The defendants' theory of contributory negligence relies on the same evidence as their theory that Torregano provoked the attack: primarily the testimony that there was a blood-soaked towel on Melrose's arm, creating the inference that Melrose had been cut by Torregano. For the reasons already given in rejecting the provocation argument, and given the defendants' burden of proving contributory negligence, the evidence that Torregano initiated the altercation by cutting Melrose is not sufficient to support the jury's finding that Torregano was 7% contributorily negligent for his death. Considering the savagery of the assault, the complete absence of any evidence that the victim acted aggressively toward the assailant or anyone else, and the testimony that the assailant was under the influence of alcohol, hostile, angry, and complaining about the victim just prior to the attack, the mere fact that Melrose might have had a cut on his arm, if indeed he did, without more, is insufficient evidence of contributory negligence, even under the stricter "complete absence of probative facts" standard. The district court erred in not directing a verdict or granting Miles' motion for a judgment notwithstanding the verdict on this issue.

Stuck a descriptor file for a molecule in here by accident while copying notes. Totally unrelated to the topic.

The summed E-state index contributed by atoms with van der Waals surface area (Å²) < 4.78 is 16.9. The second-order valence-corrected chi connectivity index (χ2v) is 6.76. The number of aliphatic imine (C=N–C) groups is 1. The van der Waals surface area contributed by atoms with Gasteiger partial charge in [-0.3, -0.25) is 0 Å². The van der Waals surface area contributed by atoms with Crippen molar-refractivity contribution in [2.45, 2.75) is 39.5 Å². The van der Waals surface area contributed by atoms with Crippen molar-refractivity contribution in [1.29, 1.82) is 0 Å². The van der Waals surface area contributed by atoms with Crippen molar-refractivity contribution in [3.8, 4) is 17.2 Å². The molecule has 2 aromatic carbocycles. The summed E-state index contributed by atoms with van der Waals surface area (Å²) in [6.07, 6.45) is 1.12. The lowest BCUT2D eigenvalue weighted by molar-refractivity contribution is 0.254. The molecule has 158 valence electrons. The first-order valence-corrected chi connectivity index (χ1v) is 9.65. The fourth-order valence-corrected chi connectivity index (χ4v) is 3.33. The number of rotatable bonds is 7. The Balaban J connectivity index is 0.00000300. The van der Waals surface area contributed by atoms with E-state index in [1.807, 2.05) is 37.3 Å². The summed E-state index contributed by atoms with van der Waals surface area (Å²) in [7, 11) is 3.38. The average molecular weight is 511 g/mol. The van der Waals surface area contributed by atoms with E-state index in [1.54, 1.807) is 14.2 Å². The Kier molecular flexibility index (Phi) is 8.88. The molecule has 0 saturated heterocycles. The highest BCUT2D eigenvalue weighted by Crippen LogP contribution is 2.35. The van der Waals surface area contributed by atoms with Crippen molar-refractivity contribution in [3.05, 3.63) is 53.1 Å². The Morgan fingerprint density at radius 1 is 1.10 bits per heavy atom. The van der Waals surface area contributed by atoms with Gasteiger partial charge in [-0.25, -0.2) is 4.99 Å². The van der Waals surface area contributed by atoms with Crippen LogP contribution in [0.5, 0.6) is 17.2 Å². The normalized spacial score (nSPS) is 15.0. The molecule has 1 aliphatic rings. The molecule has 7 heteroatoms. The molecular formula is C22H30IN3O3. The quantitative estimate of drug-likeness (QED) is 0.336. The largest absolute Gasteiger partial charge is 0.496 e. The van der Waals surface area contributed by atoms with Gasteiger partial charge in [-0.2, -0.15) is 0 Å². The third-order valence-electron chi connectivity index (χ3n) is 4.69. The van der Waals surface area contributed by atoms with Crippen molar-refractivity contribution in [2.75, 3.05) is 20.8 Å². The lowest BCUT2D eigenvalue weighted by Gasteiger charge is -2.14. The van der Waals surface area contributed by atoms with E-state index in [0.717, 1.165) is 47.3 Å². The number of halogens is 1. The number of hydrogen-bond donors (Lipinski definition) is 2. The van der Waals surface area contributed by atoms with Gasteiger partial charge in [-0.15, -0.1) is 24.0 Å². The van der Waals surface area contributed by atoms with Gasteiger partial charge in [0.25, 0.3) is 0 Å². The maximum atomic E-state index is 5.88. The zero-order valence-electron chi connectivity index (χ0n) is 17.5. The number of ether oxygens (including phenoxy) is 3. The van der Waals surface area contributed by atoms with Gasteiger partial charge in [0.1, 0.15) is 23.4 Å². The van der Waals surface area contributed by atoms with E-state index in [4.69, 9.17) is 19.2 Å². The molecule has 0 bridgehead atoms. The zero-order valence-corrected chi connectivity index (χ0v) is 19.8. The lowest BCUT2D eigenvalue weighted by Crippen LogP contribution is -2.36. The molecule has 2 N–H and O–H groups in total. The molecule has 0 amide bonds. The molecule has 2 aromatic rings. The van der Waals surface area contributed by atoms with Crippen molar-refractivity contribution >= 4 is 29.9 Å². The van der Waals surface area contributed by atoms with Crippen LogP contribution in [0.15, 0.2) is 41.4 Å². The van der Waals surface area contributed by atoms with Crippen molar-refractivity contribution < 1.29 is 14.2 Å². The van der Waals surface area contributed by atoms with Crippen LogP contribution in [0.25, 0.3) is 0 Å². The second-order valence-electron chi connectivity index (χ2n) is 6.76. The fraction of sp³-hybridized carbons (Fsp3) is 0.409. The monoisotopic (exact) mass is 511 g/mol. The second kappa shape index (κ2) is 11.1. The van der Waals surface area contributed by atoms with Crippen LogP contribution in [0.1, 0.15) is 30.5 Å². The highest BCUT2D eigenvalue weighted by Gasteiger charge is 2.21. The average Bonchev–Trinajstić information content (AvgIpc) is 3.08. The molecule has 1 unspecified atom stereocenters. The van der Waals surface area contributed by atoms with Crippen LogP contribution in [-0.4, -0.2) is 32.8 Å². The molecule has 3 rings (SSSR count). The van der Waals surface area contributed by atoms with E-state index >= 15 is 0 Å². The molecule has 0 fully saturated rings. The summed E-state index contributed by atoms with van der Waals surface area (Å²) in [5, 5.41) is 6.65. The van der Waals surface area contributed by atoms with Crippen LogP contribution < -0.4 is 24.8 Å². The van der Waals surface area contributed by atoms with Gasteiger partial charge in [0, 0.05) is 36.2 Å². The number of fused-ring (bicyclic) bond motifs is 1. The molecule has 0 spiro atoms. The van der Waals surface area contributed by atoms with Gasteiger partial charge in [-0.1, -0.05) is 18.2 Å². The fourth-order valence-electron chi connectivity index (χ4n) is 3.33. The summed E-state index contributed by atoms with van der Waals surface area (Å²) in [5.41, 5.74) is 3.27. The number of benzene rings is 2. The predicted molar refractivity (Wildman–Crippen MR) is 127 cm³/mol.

The defendants' also contend that the evidence was insufficient to support the jury's verdict that Torregano experienced conscious pain and suffering before he died. We find the coroner's testimony sufficient to create a factual issue on this point. Although he could not establish when Torregano lost consciousness, the coroner testified that the configuration of Torregano's wounds suggests that he was conscious for some time during the attack, because the slashing and cutting wounds on Torregano's face and arms are characteristic of the "instinctive reaction of someone to ward off an implement." From this the jury could infer that the victim experienced post-impact pain and suffering. Direct evidence is not required.25 We therefore affirm the district court's denial of defendants' motion for judgment notwithstanding the verdict on this issue.
Having found the M/V ARCHON unseaworthy as a matter of law, we confront two questions of first impression for this circuit concerning the proper scope of damages under the general maritime law. May the deceased's estate bring a survival action for the recovery of the victim's future economic loss? In a wrongful death action, may the nondependent parents of a deceased seaman, survived by neither spouse nor child, recover for loss of society?